The experimental data were obtained at the SuperXAS beamline at the Swiss Light Source synchrotron in Villigen, Switzerland. The beamline is dedicated to XAS and XES measurements, which are characterized by high sensitivity and time resolution (Szlachetko et al., 2013[Szlachetko, J., Ferri, D., Marchionni, V., Kambolis, A., Safonova, O. V., Milne, C. J., Kröcher, O., Nachtegaal, M. & Sá, J. (2013). J. Am. Chem. Soc. 135, 19071-19074.], 2014a[Szlachetko, J., Sá, J., Nachtegaal, M., Hartfelder, U., Dousse, J.-C., Hoszowska, J., Abreu Fernandes, D. L., Shi, H. & Stampfl, C. (2014a). J. Phys. Chem. Lett. 5, 80-84.]). The experiment was conducted with X-ray energies around the K-absorption edge of Ti (4966 eV) using a double-crystal Si(111) monochromator. The X-ray spot size on the sample was 100 µm × 100 µm with a photon flux of 1011 photons s−1.

A von Hamos-type wavelength-dispersive X-ray spectrometer was chosen for valence-to-core XES spectra measurements. The spectrometer was equipped with a segmented silicon diffraction crystal with a relatively small radius of curvature (25 cm). In particular, a Si(400) diffraction crystal was employed, which provides a Bragg angle of about 66°. This experimental setup allows a high-energy resolution detection of about 300 meV to be obtained and relatively high detection efficiency without using scanning elements (Szlachetko et al., 2012[Szlachetko, J., Nachtegaal, M., de Boni, E., Willimann, M., Safonova, O., Sá, J., Smolentsev, G., Szlachetko, M., van Bokhoven, J. A., Dousse, J., Hoszowska, J., Kayser, Y., Jagodzinski, P., Bergamaschi, A., Schmitt, B., David, C. & Lücke, A. (2012). Rev. Sci. Instrum. 83, 103105.]). A Pilatus 2D detector with a pixel size of 175 µm × 175 µm detected the X-rays diffracted on the Si(400) crystal. These properties enable high sensitivity and short acquisition times (of the order of a few or tens of seconds), making this setup an ideal solution for experiments where the composition and properties of the sample or other measurement conditions may change during the experiment. The non-resonant valence-to-core XES spectra were recorded at an incident beam energy of 100 eV above the K-ionization threshold (i.e. 5066 eV). The energy calibration of the spectrometer setup was performed with elastically scattered photons with energy tuned around the valence-to-core transition. Finally, the XES measurements were complemented with XAS. X-ray absorption spectra around the Ti K-edge were measured in the fluorescence mode using a four-element SDD detector. The experimental geometry was identical for all studied samples.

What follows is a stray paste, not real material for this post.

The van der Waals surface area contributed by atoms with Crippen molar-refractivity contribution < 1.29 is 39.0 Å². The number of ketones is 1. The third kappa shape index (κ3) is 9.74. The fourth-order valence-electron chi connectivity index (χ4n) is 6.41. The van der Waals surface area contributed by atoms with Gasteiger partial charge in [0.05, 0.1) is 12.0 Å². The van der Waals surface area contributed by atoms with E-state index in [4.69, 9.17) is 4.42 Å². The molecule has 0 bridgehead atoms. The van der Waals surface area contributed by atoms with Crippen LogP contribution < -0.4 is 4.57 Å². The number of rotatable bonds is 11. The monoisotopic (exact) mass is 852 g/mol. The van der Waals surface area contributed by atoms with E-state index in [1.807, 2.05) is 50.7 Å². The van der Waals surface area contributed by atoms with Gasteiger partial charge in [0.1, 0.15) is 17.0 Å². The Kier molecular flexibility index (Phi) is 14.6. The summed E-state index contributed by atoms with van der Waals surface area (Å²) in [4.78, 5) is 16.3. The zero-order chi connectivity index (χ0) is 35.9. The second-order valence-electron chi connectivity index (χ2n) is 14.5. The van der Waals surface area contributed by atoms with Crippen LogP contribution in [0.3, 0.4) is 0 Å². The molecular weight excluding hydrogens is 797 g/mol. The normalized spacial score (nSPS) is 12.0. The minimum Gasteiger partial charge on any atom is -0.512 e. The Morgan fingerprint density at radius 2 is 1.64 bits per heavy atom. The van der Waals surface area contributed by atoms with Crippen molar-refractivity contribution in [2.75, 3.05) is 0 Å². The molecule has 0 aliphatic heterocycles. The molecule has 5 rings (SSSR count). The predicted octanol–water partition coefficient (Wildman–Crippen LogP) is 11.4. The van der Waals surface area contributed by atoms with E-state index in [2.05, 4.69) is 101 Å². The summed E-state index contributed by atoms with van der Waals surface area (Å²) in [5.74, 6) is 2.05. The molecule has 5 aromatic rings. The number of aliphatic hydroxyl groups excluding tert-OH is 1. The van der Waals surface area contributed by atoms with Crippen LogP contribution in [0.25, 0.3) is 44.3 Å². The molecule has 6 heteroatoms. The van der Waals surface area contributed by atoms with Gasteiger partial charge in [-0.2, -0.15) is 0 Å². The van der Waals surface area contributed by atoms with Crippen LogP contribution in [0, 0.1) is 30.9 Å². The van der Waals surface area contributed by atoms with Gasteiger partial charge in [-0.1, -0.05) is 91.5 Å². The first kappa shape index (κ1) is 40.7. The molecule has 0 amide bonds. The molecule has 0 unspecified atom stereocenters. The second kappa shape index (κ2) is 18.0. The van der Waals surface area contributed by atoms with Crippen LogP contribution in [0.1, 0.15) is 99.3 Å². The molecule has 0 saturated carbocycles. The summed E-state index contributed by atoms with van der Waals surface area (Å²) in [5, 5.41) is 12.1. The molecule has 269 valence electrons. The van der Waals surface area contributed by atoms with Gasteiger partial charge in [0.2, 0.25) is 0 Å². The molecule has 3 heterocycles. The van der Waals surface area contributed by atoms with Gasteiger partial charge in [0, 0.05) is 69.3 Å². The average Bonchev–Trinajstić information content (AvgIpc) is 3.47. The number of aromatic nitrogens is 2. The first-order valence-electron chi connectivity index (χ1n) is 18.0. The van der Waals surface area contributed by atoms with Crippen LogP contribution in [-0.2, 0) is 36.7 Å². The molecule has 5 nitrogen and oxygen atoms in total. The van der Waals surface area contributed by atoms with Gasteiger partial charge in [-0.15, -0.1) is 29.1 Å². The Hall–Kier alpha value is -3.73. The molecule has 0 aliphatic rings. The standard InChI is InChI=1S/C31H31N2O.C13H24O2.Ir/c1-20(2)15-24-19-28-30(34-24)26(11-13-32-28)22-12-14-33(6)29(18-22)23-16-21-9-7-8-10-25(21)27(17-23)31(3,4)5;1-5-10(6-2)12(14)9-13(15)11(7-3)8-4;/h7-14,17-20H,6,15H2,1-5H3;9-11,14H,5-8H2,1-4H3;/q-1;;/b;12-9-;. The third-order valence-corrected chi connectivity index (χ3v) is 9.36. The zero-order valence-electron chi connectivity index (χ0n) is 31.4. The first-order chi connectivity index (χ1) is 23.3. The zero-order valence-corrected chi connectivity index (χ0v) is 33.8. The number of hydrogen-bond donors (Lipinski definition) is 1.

The obtained experimental data were also compared with theoretical calculations of the DOS performed with the FEFF9.0 program. For calculations, we used TiO2 rutile structure and assumed substitutional replacement of O atoms by N atoms. It is important to note that the obtained N-doped TiO2 was a mixture of brookite and rutile crystal phase; however, negligible changes in the calculated DOS between these two phases were observed. In particular, the calculations were performed for a 1 nm particle with the N atom placed at a first coordination shell in a crystal structure of rutile [Fig. 1(a)[link]]. We simulated that doping at the second shell has no influence on the electronic structure of the scattering central Ti atom. In calculations, we used the Hedin–Lundqvist energy-dependent exchange-correlation potential method for fine structure and atomic background.

[Figure 1]